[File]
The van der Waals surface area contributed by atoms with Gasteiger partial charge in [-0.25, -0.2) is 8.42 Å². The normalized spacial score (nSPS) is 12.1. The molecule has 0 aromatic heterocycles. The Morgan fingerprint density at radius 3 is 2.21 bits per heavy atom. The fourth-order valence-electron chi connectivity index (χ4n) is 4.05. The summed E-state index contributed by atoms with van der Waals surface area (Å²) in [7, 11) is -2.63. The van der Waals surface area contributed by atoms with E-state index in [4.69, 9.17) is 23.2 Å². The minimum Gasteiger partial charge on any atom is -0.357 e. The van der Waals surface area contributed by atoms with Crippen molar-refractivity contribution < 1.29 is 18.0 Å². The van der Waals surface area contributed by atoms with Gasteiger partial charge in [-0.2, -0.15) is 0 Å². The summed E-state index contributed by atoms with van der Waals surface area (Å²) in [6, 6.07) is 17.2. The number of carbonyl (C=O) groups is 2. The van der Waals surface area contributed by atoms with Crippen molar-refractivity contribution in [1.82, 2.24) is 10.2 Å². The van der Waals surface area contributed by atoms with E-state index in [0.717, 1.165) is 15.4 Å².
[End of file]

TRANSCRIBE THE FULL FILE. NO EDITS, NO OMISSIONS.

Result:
The van der Waals surface area contributed by atoms with Gasteiger partial charge in [-0.25, -0.2) is 8.42 Å². The normalized spacial score (nSPS) is 12.1. The molecule has 0 aromatic heterocycles. The Morgan fingerprint density at radius 3 is 2.21 bits per heavy atom. The fourth-order valence-electron chi connectivity index (χ4n) is 4.05. The summed E-state index contributed by atoms with van der Waals surface area (Å²) in [7, 11) is -2.63. The van der Waals surface area contributed by atoms with E-state index in [4.69, 9.17) is 23.2 Å². The minimum Gasteiger partial charge on any atom is -0.357 e. The van der Waals surface area contributed by atoms with Crippen molar-refractivity contribution < 1.29 is 18.0 Å². The van der Waals surface area contributed by atoms with Gasteiger partial charge in [-0.2, -0.15) is 0 Å². The summed E-state index contributed by atoms with van der Waals surface area (Å²) in [6, 6.07) is 17.2. The number of carbonyl (C=O) groups is 2. The van der Waals surface area contributed by atoms with Crippen molar-refractivity contribution in [1.82, 2.24) is 10.2 Å². The van der Waals surface area contributed by atoms with E-state index in [0.717, 1.165) is 15.4 Å².